Going inside, however, he discovered like​​ Amber’s face,​​ Kourtney’s​​ too evaporated,​​ and in​​ her​​ place was​​ a woman​​ about the same age​​ with​​ bangs,​​ long,​​ dark brown hair,​​ and​​ large,​​ golden​​ eyes, made more striking by her​​ black​​ eyeliner.​​ She wore a bright red headwrap,​​ not unsimilar to a pirate or gypsy,​​ which was​​ the same color​​ as​​ the lipstick on​​ her full​​ and​​ pouty​​ lips. The body beneath was​​ gracefully drawn-out​​ like a dancer’s,​​ draped​​ in​​ a tight-fitting​​ black​​ tank​​ top​​ and​​ a​​ light​​ and flowing, tan​​ bohemian dress.

Buon pomeriggio signore,” she said smiling. “You look like a​​ man in search of himself. What identity would you like to try on today?”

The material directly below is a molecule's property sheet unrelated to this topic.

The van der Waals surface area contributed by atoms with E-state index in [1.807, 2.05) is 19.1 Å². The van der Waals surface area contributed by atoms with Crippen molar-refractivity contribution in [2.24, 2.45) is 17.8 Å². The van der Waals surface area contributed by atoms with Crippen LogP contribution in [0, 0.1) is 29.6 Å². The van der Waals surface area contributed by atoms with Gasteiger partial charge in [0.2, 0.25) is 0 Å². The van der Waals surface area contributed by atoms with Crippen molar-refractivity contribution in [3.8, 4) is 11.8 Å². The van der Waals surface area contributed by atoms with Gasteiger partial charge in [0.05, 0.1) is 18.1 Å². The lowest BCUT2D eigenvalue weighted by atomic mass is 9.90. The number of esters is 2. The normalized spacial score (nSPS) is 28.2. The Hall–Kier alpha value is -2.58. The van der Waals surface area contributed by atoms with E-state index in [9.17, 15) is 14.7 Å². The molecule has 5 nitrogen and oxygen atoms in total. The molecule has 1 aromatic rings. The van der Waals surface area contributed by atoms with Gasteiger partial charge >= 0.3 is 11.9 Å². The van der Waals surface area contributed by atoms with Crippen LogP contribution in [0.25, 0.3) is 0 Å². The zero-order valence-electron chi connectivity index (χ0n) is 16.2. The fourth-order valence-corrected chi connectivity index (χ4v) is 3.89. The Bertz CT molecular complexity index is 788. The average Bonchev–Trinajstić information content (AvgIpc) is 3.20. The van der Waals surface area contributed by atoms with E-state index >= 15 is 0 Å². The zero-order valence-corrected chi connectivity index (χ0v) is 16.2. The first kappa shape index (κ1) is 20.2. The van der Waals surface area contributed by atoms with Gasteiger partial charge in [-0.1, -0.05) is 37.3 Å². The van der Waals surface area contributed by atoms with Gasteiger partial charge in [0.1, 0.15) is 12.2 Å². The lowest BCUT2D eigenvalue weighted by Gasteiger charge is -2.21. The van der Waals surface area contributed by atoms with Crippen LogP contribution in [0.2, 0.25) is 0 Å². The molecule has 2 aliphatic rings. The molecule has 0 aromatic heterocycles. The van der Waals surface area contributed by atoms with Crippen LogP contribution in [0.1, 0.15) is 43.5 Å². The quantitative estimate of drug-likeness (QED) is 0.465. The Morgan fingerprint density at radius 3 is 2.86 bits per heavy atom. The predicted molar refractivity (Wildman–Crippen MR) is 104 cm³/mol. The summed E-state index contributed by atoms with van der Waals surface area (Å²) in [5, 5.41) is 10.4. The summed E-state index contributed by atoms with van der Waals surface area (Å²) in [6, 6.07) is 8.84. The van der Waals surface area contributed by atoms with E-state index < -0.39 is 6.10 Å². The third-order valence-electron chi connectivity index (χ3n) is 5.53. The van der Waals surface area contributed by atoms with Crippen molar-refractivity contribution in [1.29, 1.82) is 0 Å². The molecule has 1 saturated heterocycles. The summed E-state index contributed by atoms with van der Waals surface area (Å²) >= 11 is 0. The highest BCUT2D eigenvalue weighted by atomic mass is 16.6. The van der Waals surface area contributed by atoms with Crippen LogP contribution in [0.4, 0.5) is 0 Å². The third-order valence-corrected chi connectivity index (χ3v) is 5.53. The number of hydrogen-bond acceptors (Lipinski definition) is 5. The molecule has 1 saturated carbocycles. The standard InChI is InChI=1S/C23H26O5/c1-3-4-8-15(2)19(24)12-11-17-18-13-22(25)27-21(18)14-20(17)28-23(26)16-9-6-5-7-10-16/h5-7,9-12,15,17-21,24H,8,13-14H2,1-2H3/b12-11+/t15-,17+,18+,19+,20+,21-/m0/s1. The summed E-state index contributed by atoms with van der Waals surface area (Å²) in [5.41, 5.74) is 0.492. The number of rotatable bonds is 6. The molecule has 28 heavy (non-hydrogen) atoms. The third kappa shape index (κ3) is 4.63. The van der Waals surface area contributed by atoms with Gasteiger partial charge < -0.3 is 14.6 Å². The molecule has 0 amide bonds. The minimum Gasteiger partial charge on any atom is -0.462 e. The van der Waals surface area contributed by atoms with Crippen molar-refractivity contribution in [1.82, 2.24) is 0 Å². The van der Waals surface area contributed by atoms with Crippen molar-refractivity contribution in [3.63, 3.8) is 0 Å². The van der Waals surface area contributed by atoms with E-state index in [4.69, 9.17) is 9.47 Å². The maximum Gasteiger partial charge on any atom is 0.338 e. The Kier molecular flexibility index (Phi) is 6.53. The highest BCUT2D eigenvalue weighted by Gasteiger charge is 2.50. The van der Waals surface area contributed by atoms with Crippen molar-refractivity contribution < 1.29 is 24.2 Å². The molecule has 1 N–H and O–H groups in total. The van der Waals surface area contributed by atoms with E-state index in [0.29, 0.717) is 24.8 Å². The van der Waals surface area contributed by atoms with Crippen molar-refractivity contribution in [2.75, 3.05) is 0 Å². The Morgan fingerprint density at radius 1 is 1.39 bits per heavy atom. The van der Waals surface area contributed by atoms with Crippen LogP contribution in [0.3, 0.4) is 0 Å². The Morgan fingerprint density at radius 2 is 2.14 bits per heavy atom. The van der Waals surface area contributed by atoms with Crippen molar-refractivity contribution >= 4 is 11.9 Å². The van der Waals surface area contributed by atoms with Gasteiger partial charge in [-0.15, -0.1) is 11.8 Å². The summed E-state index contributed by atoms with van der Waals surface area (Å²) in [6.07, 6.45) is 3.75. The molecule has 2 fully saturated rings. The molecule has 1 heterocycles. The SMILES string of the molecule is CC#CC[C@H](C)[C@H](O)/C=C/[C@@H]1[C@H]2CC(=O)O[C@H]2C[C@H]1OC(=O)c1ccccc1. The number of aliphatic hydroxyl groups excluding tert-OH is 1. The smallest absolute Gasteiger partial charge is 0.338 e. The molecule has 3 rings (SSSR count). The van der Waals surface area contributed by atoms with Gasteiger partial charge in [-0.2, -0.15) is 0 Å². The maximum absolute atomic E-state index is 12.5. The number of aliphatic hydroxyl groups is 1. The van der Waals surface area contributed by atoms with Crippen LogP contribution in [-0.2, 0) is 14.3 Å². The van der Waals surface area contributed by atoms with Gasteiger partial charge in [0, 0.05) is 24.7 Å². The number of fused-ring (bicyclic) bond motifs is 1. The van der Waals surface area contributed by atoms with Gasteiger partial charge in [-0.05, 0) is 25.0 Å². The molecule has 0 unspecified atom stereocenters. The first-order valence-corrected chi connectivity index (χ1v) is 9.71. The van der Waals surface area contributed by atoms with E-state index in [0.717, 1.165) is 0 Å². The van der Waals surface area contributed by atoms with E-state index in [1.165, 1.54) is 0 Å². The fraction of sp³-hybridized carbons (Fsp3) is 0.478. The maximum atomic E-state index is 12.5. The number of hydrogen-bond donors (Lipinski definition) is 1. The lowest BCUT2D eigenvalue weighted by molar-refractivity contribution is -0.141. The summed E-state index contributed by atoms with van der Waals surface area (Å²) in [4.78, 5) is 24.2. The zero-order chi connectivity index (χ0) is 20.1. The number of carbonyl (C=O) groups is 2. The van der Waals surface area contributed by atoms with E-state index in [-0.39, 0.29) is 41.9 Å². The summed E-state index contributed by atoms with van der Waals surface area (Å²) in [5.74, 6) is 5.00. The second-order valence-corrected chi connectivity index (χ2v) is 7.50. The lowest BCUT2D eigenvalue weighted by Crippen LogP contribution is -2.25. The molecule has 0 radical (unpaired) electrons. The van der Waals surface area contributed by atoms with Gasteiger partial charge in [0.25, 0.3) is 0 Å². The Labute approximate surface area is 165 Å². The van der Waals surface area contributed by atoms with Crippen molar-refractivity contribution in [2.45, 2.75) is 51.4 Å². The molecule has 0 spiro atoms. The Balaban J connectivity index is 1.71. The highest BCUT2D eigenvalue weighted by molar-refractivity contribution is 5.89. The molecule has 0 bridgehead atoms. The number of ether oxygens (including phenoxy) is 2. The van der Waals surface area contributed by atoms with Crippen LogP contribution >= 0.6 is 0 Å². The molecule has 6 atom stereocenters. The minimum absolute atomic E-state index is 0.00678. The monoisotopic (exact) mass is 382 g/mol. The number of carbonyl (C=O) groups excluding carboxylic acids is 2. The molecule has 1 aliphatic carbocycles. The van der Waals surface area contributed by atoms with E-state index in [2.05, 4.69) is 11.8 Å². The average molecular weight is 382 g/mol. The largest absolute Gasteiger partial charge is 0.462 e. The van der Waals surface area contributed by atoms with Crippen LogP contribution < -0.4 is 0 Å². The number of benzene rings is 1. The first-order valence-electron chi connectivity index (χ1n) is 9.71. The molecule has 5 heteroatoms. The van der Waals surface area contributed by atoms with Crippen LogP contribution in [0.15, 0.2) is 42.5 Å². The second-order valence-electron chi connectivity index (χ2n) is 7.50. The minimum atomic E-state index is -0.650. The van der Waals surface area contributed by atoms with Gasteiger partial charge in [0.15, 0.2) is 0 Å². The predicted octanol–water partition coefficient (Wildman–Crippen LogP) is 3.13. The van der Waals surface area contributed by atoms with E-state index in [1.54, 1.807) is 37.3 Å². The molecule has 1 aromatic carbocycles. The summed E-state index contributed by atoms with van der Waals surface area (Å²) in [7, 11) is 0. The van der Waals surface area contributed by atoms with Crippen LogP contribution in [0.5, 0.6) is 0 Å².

“Huh?” Walter said.

“What kind of mask were you interested in?”

“Oh,” he said​​ noticing​​ the shop he walked into was​​ a​​ mask shop. All​​ around, on the walls, cluttering the shelves, and hanging​​ from the​​ ceiling,​​ were ornate carnival masks, some​​ with long noses,​​ others​​ adorned with​​ stunning arrays of​​ feathers, beads,​​ and​​ gems.​​ 

“Actually, I am in need of a mask,” he replied.​​ Contiki had a themed party almost every night​​ and for Venice it was a masquerade ball.​​ “However,” he said examining​​ a​​ price tag of a mask​​ near him, “these masks might be out of my price range.”

“That’s okay.​​ I​​ don’t charge to try​​ them​​ on, and I do have some more reasonable options in the back.​​ But​​ there is​​ a mask​​ I think would look​​ very handsome on you.​​ I made it with a face like yours in mind.”

“You made all these masks?”

“I am the mask maker.​​ Beatrice Mezzosesso. And you​​ are?”

“Walter Huxley.​​ Pleasure to meet you.”

“No, no. The pleasure is mine, that is if you don’t mind trying on the mask?

“Why not?”